This is the last piece in the series of posts about how we’re transforming our learning function. My apologies for the delay in getting it out – it fell off my radar.
To bring you up to speed, we’re attempting a new way of creating L&D support at my workplace, using a format that we’ve developed over some months.
The last space in the model we’re using belongs to improvement. It’s the space that people in the L&D industry seem to gravitate to first when we talk about how we’re doing this, most likely because it’s the most comfortable – as far away from the informal and disruptive space we recommend first. It contains the parts that most find comfortable – the formal and sustaining activity that we recognise from ‘traditional’ learning.
Face to face courses
Put your feet up, take the weight off, you’re in familiar L&D territory in a formal course. Er…sorry, you’re not. Face to face courses now will be much more experiential activities. Take a fire marshal course for example. You won’t need to learn about the fire triangle, where to order your hi -vis vest from, how extinguishers work, the other marshals you’ll work with, etc as you’ll have completed that activity in the lead up (or scheduled after) the course. The classroom based activity will be an experiential event, taking you through the process in a live environment, dealing with a fire drill, managing a missing staff member etc. This isn’t going to be the typical classroom activity.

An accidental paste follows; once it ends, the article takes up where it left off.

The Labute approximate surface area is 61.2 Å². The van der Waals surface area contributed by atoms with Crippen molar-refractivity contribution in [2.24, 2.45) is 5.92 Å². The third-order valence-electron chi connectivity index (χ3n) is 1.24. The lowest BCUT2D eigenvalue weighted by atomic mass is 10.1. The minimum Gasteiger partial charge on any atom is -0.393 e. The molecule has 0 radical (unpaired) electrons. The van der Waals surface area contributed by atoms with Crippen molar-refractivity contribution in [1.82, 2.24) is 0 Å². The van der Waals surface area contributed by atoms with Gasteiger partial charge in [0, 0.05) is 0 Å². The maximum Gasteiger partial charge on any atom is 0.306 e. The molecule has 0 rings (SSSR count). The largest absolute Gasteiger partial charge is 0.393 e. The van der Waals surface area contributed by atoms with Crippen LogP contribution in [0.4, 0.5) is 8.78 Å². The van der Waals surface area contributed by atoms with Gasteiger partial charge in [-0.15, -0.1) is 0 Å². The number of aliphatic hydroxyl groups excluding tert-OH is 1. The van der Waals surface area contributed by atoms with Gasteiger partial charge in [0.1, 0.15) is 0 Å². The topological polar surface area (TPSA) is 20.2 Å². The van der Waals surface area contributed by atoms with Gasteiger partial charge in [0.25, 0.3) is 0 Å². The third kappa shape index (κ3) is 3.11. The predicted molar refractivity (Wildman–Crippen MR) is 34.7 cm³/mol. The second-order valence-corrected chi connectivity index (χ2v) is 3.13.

There are many more qualified people than me to comment on what makes a good quality elearning module. What we’re doing is applying some key design principles within anything that is published. The modules we use:
- Are no more than 26 minutes in length; this is to fit with our 52 minute guide
- Are authored by Subject Matter Experts and quality assured by us; we don’t have time to design and ‘own’ the content
- Are simple; if we can find the content anywhere else freely available on the web we remove it and link to it
- Have no policies within them – they’re linked out.
External assessment and Qualifications
There’s a lot of guff spoken about professional qualifications and professional bodies but they do have a place in validating someone’s performance to a verifiable standard. I don’t accept that they should become the driver for learning; they’re measures of performance, not learning.
This is where L&D can performance support much more effectively than solely through provision. If the business needs to develop/improve/review an area, use people who need to learn skills the situation required to develop it. It takes some input and regular moderation to check the expected performance standards are met, but is a way of making the learning activity part of the work and vice versa.
So that’s it, the way we’re approaching L&D. Feel free to look through this post and the previous posts here, here, and here to look at how we’re working and ask us about it. Comments, as always, very welcome.